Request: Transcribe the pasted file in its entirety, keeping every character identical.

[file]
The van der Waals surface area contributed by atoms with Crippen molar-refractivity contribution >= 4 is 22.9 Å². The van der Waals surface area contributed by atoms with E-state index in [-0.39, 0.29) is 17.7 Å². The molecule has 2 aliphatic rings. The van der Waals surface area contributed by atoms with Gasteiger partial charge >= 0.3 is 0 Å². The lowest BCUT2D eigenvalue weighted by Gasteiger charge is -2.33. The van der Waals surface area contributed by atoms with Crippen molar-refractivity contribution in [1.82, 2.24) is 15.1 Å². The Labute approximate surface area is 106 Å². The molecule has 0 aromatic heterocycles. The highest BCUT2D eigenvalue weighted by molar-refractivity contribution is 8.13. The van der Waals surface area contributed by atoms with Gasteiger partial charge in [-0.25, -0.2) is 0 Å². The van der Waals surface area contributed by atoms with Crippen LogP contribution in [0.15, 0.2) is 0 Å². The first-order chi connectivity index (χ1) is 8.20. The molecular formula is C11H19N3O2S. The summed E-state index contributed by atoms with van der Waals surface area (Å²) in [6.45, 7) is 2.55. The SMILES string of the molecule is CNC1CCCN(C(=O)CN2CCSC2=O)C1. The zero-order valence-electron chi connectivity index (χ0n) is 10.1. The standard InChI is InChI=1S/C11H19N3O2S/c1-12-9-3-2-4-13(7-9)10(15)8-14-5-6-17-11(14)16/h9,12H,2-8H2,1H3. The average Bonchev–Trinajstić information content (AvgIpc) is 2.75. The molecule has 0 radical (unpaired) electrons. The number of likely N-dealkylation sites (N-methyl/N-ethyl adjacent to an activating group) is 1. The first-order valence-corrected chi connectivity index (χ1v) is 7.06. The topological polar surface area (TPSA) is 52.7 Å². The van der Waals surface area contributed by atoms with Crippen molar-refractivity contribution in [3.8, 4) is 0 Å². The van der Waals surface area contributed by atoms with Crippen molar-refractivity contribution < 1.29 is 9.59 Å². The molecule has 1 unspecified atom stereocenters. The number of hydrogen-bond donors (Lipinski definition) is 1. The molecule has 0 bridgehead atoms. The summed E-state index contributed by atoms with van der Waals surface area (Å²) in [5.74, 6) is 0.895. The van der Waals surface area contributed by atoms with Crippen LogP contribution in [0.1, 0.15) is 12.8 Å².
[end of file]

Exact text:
The van der Waals surface area contributed by atoms with Crippen molar-refractivity contribution >= 4 is 22.9 Å². The van der Waals surface area contributed by atoms with E-state index in [-0.39, 0.29) is 17.7 Å². The molecule has 2 aliphatic rings. The van der Waals surface area contributed by atoms with Gasteiger partial charge >= 0.3 is 0 Å². The lowest BCUT2D eigenvalue weighted by Gasteiger charge is -2.33. The van der Waals surface area contributed by atoms with Crippen molar-refractivity contribution in [1.82, 2.24) is 15.1 Å². The Labute approximate surface area is 106 Å². The molecule has 0 aromatic heterocycles. The highest BCUT2D eigenvalue weighted by molar-refractivity contribution is 8.13. The van der Waals surface area contributed by atoms with Gasteiger partial charge in [-0.25, -0.2) is 0 Å². The van der Waals surface area contributed by atoms with Crippen LogP contribution in [0.15, 0.2) is 0 Å². The first-order chi connectivity index (χ1) is 8.20. The molecular formula is C11H19N3O2S. The summed E-state index contributed by atoms with van der Waals surface area (Å²) in [6.45, 7) is 2.55. The SMILES string of the molecule is CNC1CCCN(C(=O)CN2CCSC2=O)C1. The zero-order valence-electron chi connectivity index (χ0n) is 10.1. The standard InChI is InChI=1S/C11H19N3O2S/c1-12-9-3-2-4-13(7-9)10(15)8-14-5-6-17-11(14)16/h9,12H,2-8H2,1H3. The average Bonchev–Trinajstić information content (AvgIpc) is 2.75. The molecule has 0 radical (unpaired) electrons. The number of likely N-dealkylation sites (N-methyl/N-ethyl adjacent to an activating group) is 1. The first-order valence-corrected chi connectivity index (χ1v) is 7.06. The topological polar surface area (TPSA) is 52.7 Å². The van der Waals surface area contributed by atoms with Crippen molar-refractivity contribution in [3.8, 4) is 0 Å². The van der Waals surface area contributed by atoms with Crippen molar-refractivity contribution < 1.29 is 9.59 Å². The molecule has 1 unspecified atom stereocenters. The number of hydrogen-bond donors (Lipinski definition) is 1. The molecule has 0 bridgehead atoms. The summed E-state index contributed by atoms with van der Waals surface area (Å²) in [5.74, 6) is 0.895. The van der Waals surface area contributed by atoms with Crippen LogP contribution in [0.1, 0.15) is 12.8 Å².